Let's go get a new leader. That's like a very classic things that happens at startups and sales leaders and founders, there's an opportunity to say, Hey, this next phase is going to look very different and that is going to require me to flex different muscles as the founder and you to flex different muscles as the sales leader.

And so we should sort of align on how, you know, how we're going to do that together. So there's the missed or unsaid expectations is classic trap. And then I think the third one, sometimes companies. Assume that the problem, you know, is going to get, you know, a revenue problem that shows up in revenue because that's the place we measure things so meticulously.

Assume it's a sales problem when sometimes it's not, it's, you know, that's, that's not the sort of. Only challenge, right? It may be a positioning problem, it may be a product issue. It be, yeah, a market competitive issue. But it ends up being, Hey, why don't we just replace a sales leader and that's gonna magically solve those problems.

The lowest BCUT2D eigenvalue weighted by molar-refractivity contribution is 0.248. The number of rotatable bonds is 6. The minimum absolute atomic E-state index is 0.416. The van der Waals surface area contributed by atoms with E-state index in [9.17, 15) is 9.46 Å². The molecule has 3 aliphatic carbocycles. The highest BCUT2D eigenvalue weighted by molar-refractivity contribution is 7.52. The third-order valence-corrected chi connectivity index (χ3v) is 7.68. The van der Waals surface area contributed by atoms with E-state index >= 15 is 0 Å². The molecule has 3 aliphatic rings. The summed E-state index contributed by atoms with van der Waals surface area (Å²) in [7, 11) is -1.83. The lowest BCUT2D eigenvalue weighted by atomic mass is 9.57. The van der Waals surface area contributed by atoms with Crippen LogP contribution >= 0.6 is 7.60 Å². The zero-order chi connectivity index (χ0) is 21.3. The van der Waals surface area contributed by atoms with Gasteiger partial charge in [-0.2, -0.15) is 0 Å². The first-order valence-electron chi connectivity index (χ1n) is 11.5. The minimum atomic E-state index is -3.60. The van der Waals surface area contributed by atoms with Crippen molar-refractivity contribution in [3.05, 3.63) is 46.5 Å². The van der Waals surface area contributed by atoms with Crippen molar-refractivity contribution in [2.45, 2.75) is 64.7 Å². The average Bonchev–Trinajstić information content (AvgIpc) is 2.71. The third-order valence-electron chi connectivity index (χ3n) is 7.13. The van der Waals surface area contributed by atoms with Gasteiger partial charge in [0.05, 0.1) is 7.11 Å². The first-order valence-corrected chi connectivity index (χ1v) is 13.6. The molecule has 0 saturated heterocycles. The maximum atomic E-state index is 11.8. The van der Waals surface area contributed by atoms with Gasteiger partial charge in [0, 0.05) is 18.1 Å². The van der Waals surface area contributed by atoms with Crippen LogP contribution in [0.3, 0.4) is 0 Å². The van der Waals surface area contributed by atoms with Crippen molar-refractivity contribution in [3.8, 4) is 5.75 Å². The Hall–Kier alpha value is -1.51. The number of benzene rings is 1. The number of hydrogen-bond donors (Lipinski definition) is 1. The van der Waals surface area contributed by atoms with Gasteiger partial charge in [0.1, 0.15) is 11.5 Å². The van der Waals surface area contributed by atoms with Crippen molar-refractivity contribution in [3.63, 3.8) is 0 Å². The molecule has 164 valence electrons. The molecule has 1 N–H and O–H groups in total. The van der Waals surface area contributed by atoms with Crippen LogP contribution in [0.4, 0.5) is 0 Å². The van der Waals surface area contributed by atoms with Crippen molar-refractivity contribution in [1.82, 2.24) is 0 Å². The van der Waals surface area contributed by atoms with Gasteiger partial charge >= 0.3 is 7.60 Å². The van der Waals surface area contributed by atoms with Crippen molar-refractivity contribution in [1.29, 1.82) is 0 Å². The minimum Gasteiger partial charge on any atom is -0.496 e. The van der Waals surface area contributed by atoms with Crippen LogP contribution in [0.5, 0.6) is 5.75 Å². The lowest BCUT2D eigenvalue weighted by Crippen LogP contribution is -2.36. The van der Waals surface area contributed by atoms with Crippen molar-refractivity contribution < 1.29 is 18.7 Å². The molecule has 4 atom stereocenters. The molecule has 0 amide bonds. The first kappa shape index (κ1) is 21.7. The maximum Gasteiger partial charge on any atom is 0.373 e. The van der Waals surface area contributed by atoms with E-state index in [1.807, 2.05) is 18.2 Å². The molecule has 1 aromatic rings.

And so again, I think being thoughtful and sort of over communicating and saying what are the challenges does, and sometimes, you know, the sales leader has a lot of influence on all those things, and they see it. Mm-hmm. for most of the, the rest of the exec team does. But they're not, sometimes it's not, they're not the only person that can solve it.

So I think it's, there's a bunch of different factors that lead to this. And it's unfortunate because I think a lot of these sales leaders with some tweaks, good scale, scale through the different phases.

Tracy Young: I think it's really sad when you see someone great. I mean, I, you know, as a CEO founder who has interviewed many executives over the last 10 years you, you do see these profiles where they've just been out of place for 18 months or less.